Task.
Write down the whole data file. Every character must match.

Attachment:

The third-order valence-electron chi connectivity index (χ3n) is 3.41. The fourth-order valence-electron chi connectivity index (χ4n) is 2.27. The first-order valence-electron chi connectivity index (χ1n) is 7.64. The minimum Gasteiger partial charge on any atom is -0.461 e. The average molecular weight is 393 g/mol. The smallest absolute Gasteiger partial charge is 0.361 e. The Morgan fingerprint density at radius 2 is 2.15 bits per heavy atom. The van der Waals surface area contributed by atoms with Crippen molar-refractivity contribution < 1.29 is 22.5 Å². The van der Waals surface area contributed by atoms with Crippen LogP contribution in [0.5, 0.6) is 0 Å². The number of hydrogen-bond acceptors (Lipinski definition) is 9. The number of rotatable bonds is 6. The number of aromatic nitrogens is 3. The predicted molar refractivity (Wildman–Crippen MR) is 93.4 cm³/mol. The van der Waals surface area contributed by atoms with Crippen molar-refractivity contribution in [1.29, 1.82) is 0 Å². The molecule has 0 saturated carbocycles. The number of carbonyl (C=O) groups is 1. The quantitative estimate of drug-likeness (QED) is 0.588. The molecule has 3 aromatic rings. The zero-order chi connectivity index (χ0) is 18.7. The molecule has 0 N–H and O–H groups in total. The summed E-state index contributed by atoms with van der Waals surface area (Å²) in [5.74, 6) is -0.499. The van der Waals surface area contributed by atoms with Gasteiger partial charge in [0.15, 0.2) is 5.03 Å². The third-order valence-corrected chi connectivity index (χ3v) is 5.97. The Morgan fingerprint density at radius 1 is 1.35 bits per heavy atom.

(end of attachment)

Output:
The third-order valence-electron chi connectivity index (χ3n) is 3.41. The fourth-order valence-electron chi connectivity index (χ4n) is 2.27. The first-order valence-electron chi connectivity index (χ1n) is 7.64. The minimum Gasteiger partial charge on any atom is -0.461 e. The average molecular weight is 393 g/mol. The smallest absolute Gasteiger partial charge is 0.361 e. The Morgan fingerprint density at radius 2 is 2.15 bits per heavy atom. The van der Waals surface area contributed by atoms with Crippen molar-refractivity contribution < 1.29 is 22.5 Å². The van der Waals surface area contributed by atoms with Crippen LogP contribution in [0.5, 0.6) is 0 Å². The number of hydrogen-bond acceptors (Lipinski definition) is 9. The number of rotatable bonds is 6. The number of aromatic nitrogens is 3. The predicted molar refractivity (Wildman–Crippen MR) is 93.4 cm³/mol. The van der Waals surface area contributed by atoms with Crippen molar-refractivity contribution in [1.29, 1.82) is 0 Å². The molecule has 0 saturated carbocycles. The number of carbonyl (C=O) groups is 1. The quantitative estimate of drug-likeness (QED) is 0.588. The molecule has 3 aromatic rings. The zero-order chi connectivity index (χ0) is 18.7. The molecule has 0 N–H and O–H groups in total. The summed E-state index contributed by atoms with van der Waals surface area (Å²) in [5.74, 6) is -0.499. The van der Waals surface area contributed by atoms with Gasteiger partial charge in [0.15, 0.2) is 5.03 Å². The third-order valence-corrected chi connectivity index (χ3v) is 5.97. The Morgan fingerprint density at radius 1 is 1.35 bits per heavy atom.